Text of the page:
Linked by Thom Holwerda on Wed 4th Jan 2012 18:28 UTC
PDAs, Cellphones, Wireless Hold on to your panties, because this should come as a surprise: I'm actually agreeing that Samsung is copying Apple. The Korean company just released a new entry-level Android smartphone, and it's called the Samsung Galaxy Ace Plus. While Apple's previous complaints regarding Samsung's supposed copying were obviously nonsense, this Galaxy Ace Plus, on the other hand... It's almost as if Samsung is giving Apple the finger by copying the iPhone 3G(S) almost verbatim.
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RE[2]: Its a cultural thing
by frderi on Thu 5th Jan 2012 21:36 UTC in reply to "RE: Its a cultural thing"
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Typical racist bullshit.

Typical meaningless leftist elitist snob antipose, skipping...

A huge portion of European industry in the 18th and 19th century was devoted to making copies of Chinese and Japanese goods - particularly porcelain, furniture, paintings and lacquer work. Much of this fakery was passed of as authentic to the unsuspecting European public.

In case you aren't aware almost every useful early western technology including irrigation, windmills, paper, moveable type printing, banknotes, firearms, gunpowder, rockets, porcelain, navigation, map making, alchemy and algebra were all copied from Asia and the Middle east.

You seem a bit confused. You are comparing basic materials and techniques with complex technological equipment. The techniques you mention did not cost hundreds of millions of dollars to develop and what you mention was often invented in the world concurrently. However, even if you comparison would make sense, its still a very one lopped one. Before IP laws, global trade was largely protected by keeping certain aspects of production under lock and key. Which the Chinese protected arguably at even more as vigurously as any other economical power, which is understating things quite a bit.

Porcelain was a very lucrative export product for the Chinese for several centuries for which they charged exorbirant prices, its production secrets guarded closely to protect their monopoly. The same was true for tea and silk, which both literally had to be pryed out of their hands before they were made available to the world. We do not have to owe any "thanks" to the Chinese for them, since they were not given to us in the first place. The only thing the Chinese were interested to trade them for was plain hard cash in the form of silver, foreigners were not even allowed to enter China let alone trade western products there.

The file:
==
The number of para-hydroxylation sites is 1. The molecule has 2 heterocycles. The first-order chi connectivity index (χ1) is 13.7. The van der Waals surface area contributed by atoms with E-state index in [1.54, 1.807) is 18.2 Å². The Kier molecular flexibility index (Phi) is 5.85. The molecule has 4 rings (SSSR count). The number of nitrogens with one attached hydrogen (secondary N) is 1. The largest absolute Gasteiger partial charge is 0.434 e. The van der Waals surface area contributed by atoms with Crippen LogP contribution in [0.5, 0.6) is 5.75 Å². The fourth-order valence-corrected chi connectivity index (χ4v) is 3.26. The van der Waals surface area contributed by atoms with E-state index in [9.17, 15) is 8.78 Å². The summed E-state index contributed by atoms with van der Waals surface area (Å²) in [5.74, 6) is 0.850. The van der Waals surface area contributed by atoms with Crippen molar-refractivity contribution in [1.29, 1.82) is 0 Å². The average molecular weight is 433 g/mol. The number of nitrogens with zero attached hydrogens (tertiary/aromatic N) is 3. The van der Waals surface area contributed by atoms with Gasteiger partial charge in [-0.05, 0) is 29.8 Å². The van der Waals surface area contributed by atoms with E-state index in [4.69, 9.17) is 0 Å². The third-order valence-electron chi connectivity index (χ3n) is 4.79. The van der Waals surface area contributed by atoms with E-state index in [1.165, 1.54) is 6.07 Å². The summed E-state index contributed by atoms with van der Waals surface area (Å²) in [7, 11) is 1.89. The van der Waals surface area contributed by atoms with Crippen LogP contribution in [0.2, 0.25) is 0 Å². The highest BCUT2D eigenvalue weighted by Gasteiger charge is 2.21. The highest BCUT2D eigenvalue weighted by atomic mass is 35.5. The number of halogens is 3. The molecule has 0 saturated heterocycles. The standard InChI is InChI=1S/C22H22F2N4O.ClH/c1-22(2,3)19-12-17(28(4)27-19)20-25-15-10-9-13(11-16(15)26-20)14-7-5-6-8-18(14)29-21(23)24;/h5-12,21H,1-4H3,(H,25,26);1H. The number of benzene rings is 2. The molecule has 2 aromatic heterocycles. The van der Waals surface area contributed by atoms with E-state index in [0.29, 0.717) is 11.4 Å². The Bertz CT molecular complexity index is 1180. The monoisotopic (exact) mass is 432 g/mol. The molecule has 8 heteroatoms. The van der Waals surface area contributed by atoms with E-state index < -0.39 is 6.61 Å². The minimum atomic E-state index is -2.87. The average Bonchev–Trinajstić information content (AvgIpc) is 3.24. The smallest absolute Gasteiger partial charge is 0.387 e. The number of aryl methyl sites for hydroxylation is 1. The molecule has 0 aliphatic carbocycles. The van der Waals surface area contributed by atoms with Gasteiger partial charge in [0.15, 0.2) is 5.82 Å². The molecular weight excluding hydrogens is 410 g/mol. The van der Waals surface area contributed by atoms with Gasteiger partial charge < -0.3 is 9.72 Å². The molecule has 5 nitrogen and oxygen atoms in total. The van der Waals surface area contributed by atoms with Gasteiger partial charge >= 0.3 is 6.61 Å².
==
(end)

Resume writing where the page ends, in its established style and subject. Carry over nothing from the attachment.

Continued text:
By the way, Delft porcelain as made in Europe had its own distinctive style and became popular after chinese import became unavailable for trade after the fall of the Ming dynasty. Prior, Chinese porcelain was widely traded by western merchants and made it to Japan by the hands of the Dutch, which bacame one of the first porcelain producing countries outside of China. We are, however, still talking 16th century now.

If you're that keen in diving into 18th and 19th century history, you might want to have a look at the industrial revolution, propelled by the Watt steam engine, an English invention, the electrical motor, also from English soil; the first battery, an Italian invention, the first electrical cirquit, a German invention, before we move on to the icons in electrical engineering from the second half of the 19th century like Nicolai Tesla, Thomas Edison, Graham Bell and Ernst Werner von Siemens for your share of innovations which are closer to the field of technology we are currently discussing.

Other noteworthy 18th century events are the Anglo-Chinese wars, which show the Chinese long-standing knack at enforcing trade deficits.

And, since we live in the present after all, China's huge trade surplusses, or its leadership in counterfeiting, which accounts for 8% of its GDP.

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